|Giusto (2015)||Students with decoding-related reading disability scored significantly higher on reading comprehension with the partial read-aloud with pacing accommodation than either with the pacing-only support or without accommodations. The pacing-only and non-accommodated conditions did not yield significantly different scores from one another. The students without disabilities did not score significantly differently across the three testing conditions. The varying linguistic backgrounds among students in both participant groups did not demonstrate an effect on the mean scoring patterns differences. The researcher also reported anecdotal observations of participants while completing the reading comprehension test under different conditions. Students in both participant groups showed no attention or seemed frustrated with waiting to move on to another test section, in the pacing-only condition. Finally, the researcher indicated that the partial read-aloud accommodation with pacing support addressed concerns indicated in other research and practice about invalidating the reading comprehension construct. In other words, not reading the text passages yet providing read-aloud for the remaining parts of the test was demonstrated to differentially benefit students with decoding skills difficulties.||X||R|
|Hansen et al. (2016)||Of the four conditions—(1) screen reader and sound-only static and dynamic simulation, (2) Falcon controller knob haptic static and dynamic simulation, (3) Android touch-screen static only simulation, and (4) tactile graphic paper-based static simulation—all three students most accurately recognized the information in the fourth condition. Both of the device-based haptic simulations (#2 & #3) were mostly unsuccessful communicating needed basic information to the students for understanding the task, except that a student correctly identified the number of particles (under condition #3) during the simulation's third stage. The control (#1) condition had both static and dynamic parts. The screen reader (JAWS) was usable for students, yet students did not answer scaling questions with "strongly agree"—possibly indicating only limited enthusiasm. The format of tables was not navigable for two students. The dynamic simulation—in which sound-only information was presented (about particle collisions)—was confusing for all students. When asked about the 3 quasi-experimental conditions, two students strongly recommended the Falcon tool; however, observations indicated all students had difficulty locating particles in three-dimensional space. Students all had similar difficulties locating the particles when using the Android haptics in the two-dimensional space due to their relative size, and possibly distinguishing the vibrations from other information when they did. Because particle information was central to the task, difficulties locating the particles interfered with student task performance. Students indicated that the tactile graphics were both familiar and easy to use. The dynamic simulations seemed to engage and motivate students: 2 students indicated that they were interesting, and at least 1 indicated learning from the simulation. The researchers concluded that usability issues limited the utility of the haptic tools, and offered recommendations on ways to address these challenges, such as use of multi-touch (i.e., more than one finger) haptics. All of these findings have implications on designing science testing for students who are blind.||X||S|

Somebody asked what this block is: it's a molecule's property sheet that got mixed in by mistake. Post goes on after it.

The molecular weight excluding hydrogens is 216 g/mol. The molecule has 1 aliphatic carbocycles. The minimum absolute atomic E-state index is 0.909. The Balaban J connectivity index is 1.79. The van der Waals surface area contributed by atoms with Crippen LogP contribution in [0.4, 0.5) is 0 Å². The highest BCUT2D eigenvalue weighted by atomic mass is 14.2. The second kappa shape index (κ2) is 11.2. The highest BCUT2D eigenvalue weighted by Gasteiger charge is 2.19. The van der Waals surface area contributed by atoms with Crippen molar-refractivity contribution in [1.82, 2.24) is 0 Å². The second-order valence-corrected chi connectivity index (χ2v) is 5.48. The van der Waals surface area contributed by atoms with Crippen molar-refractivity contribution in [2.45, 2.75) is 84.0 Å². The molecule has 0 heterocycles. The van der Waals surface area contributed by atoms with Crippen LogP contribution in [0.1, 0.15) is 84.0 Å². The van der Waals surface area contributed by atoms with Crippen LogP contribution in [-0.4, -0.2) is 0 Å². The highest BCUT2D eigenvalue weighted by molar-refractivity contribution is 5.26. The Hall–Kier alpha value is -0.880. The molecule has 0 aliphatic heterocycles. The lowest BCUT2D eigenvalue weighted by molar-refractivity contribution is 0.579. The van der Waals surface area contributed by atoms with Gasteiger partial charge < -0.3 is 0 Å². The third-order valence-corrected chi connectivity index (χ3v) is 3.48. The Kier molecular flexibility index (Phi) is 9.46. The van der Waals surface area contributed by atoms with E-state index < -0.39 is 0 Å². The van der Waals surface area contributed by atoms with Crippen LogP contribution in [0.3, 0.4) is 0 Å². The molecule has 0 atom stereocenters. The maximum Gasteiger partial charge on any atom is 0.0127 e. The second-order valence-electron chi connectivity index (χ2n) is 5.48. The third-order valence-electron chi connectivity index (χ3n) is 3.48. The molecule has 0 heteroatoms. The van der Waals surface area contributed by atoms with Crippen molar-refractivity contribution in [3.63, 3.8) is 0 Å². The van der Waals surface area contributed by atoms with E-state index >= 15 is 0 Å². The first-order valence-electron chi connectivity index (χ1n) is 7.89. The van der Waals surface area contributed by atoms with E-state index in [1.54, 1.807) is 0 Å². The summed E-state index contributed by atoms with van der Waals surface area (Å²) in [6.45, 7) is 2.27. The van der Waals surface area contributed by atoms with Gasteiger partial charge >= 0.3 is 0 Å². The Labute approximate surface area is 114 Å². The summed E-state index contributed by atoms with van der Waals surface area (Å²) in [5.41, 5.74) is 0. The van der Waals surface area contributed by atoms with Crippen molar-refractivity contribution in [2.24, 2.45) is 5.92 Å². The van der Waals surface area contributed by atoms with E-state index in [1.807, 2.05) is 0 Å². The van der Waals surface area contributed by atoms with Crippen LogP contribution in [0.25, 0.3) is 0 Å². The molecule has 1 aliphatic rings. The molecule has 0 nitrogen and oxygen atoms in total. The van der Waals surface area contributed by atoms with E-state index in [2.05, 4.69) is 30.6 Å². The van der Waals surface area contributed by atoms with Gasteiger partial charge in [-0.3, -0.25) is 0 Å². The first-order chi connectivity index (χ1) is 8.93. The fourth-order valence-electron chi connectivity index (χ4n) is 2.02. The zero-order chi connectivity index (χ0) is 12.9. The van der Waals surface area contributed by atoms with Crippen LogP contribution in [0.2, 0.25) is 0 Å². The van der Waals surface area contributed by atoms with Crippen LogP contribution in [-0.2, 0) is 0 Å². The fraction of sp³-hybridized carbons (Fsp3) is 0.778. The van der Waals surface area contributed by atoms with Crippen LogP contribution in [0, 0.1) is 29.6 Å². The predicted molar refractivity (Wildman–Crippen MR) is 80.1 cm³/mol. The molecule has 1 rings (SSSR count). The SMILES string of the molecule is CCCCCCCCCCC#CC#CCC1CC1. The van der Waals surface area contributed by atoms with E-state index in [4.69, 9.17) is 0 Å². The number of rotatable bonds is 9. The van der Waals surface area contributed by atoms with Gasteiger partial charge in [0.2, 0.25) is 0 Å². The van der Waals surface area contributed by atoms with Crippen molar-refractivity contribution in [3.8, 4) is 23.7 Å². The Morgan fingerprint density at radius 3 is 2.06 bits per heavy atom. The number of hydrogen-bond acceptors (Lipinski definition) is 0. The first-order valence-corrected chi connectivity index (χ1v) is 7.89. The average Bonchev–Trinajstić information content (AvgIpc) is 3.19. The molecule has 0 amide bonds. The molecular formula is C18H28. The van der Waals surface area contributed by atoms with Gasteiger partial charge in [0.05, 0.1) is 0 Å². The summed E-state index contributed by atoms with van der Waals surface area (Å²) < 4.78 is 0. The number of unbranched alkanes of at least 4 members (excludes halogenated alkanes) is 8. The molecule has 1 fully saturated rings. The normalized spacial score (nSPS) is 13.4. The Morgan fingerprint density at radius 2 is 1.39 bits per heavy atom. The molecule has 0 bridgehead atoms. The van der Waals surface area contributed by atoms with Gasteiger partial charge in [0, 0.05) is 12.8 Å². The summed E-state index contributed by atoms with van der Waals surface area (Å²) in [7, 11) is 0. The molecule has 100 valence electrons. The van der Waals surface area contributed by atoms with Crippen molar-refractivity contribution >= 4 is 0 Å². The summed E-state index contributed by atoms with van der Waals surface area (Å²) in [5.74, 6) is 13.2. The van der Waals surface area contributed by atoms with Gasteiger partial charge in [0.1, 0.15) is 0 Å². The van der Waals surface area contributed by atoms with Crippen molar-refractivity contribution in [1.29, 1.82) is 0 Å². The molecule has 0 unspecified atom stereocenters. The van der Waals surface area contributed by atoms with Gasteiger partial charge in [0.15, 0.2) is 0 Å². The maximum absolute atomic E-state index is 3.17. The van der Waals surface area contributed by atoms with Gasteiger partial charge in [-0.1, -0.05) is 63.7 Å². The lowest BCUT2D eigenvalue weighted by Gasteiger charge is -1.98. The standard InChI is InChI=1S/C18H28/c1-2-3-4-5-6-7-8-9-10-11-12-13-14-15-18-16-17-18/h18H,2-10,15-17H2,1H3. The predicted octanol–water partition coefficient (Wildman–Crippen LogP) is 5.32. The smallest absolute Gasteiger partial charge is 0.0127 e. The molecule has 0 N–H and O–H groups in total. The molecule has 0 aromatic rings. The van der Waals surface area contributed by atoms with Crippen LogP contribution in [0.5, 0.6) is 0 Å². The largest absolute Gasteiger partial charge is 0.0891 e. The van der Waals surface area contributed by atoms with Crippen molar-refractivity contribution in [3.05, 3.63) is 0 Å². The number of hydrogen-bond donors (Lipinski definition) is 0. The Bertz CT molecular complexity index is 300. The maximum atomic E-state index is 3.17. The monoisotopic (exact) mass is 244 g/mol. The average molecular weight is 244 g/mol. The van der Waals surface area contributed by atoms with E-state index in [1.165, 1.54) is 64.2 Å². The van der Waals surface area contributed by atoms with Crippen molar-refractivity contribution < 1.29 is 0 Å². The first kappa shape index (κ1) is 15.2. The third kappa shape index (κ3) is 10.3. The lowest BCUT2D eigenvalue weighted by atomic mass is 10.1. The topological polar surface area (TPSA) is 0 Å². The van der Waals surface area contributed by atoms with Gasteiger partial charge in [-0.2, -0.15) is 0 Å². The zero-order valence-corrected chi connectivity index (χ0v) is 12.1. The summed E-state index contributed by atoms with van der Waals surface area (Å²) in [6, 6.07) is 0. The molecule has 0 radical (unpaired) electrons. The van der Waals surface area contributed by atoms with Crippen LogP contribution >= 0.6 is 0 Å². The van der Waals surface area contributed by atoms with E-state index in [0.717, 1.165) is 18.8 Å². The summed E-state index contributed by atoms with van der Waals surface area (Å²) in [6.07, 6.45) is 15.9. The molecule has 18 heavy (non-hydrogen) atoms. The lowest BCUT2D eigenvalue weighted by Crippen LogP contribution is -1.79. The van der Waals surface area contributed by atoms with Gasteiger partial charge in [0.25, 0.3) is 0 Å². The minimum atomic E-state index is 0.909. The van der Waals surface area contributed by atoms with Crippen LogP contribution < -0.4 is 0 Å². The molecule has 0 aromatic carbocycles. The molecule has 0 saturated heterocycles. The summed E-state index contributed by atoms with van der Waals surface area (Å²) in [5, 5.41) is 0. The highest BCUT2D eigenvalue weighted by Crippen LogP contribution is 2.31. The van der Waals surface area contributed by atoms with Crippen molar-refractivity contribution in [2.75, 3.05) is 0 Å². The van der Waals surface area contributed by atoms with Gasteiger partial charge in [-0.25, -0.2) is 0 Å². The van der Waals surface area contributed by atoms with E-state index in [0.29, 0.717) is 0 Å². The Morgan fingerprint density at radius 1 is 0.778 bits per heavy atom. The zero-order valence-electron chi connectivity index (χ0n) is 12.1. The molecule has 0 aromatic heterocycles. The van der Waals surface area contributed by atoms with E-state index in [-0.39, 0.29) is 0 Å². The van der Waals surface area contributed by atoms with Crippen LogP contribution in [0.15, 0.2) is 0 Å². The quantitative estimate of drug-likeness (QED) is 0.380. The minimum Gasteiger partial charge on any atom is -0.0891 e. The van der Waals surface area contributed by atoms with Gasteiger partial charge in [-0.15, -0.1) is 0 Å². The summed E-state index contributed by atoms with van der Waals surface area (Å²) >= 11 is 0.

|Higgins et al. (2016)||The math test results analyses require a detailed description. While controlling for student ability variation, the comparison of performance on math items with and without ASL accommodations yielded that students on average scored consistently and significantly higher when using the accommodations, across all three school levels. The score comparisons between the two versions of ASL conditions were more complex in process, yet yielded similarly consistent but non-significant results in all comparisons: equations and images signed or not signed, finger-spelled only or finger-spelled and signed, diamond item structure or not, reduplication of plurality or showing action and number of times, or graphic presented on signers' hands or in front of signers' bodies. Students' responses to the cognitive lab interview protocol were categorized into three themes. The commonality among the themes is that students who were deaf preferred receiving more information rather than less, and preferred receiving communication more akin to American Sign Language than English. The elementary students indicated that the non-signed version was confusing; the older students explained that math symbols and graphics would typically be signed during instruction. Similarly, finger-spelling provided additional information to students, and use of the diamond structure for items was the common communication pattern in ASL and more familiar to native ASL signers. The researchers offered recommendations on developing ASL videos for online math assessments.||X||X||M|